Two Christmases and the New Year

Living in Kuterevo, it is possible to have two Christmases instead of just one, because of the differences between the Julian and the Gregorian calendar.

On the 24th of December – Christmas Eve – we attended the church mass in the church in Kuterevo at 23:00. After the mass all the villagers greeted each other and wished each other a merry Christmas, and the traditional dance group KUD had a pleasant performance. For the Christmas day 25th of December we baked hundreds of cookies and visited many of our friends and neighbors in the village. People were happy we visited them, were very hospitable, we learned a lot about Christmas traditions and many other things. When all of them were visited, we had a nice common Christmas dinner in Postaja with vegetarian sarma, cakes and cookies. At the end of the evening we exchanged greeting cards we had made for each other. The designs of the cards were incredibly beautiful and creative; things we wrote to each other were so honest and nice! I believe this could become a Postaja Christmas tradition for the next volunteer generations 🙂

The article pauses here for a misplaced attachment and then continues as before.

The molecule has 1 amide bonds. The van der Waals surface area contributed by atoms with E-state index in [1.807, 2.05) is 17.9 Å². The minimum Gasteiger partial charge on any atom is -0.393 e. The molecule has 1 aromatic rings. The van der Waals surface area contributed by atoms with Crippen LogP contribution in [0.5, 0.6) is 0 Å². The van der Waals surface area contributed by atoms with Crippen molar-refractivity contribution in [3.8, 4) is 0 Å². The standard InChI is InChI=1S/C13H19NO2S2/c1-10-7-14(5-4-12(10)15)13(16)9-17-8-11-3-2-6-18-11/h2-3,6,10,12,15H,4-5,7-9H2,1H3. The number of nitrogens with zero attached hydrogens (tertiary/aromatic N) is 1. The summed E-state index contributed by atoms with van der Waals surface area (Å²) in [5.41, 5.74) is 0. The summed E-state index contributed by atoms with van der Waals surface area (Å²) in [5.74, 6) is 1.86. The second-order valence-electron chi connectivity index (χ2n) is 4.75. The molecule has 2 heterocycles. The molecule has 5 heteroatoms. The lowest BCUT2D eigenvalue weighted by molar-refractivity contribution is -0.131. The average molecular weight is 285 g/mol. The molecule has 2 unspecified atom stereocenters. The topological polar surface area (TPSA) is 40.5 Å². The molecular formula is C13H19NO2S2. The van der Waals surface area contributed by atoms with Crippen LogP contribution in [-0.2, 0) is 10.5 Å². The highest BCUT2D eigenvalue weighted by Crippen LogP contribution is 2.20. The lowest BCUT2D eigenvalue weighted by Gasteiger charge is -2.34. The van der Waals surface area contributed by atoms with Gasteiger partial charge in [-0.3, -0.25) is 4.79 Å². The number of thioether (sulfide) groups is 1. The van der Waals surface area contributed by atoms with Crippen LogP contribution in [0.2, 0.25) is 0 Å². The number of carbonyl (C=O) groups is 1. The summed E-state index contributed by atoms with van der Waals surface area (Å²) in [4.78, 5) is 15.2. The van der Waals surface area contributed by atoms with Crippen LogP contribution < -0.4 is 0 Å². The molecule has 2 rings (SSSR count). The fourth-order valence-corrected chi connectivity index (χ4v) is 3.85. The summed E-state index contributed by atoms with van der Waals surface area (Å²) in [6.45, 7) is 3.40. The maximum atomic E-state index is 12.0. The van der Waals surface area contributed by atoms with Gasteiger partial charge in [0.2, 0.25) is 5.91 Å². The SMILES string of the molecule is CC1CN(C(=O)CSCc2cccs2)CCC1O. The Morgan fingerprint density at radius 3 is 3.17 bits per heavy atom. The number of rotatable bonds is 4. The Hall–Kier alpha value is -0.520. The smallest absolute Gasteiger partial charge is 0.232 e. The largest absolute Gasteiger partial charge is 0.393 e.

In between the two Christmases there was some year change happening. The New Year’s Eve was internationally special—we visited Jamaica with Bob Marley’s documentary, celebrated Russian New Year at 21:00 Croatian time, burned our wishes and drank them with some sparkling wine, and after the clock hit twelve it was time for the famous Spanish tradition — eating 12 grapes in a minute. That was quite wild, but… what happens in Postaja stays in Postaja! We also visited family Bukovac in the village, where everybody danced, laughed and joyfully greeted the New Year.

When the New Year was welcomed and a new calendar in Postaja made, we were ready for the second Christmas. On 6th of January we went to the Orthodox Church in Vrhovine for a liturgy of the Christmas Eve. We greeted everyone with the official greeting “Hristos se rodi!” (“Christ is born!”). Volunteers were impressed by the speech of the priest; they enjoyed burning badnjak (dried leaves of an oak tree) and the hot wine that was offered in the church.

During both Christmases, we were welcomed very warmly by people, no matter what their and our religion and traditions are.

All the best wishes in the New Year 2013 from us— volunteers, bears, dogs, cats, chickens, ducks and geese!

Kristine

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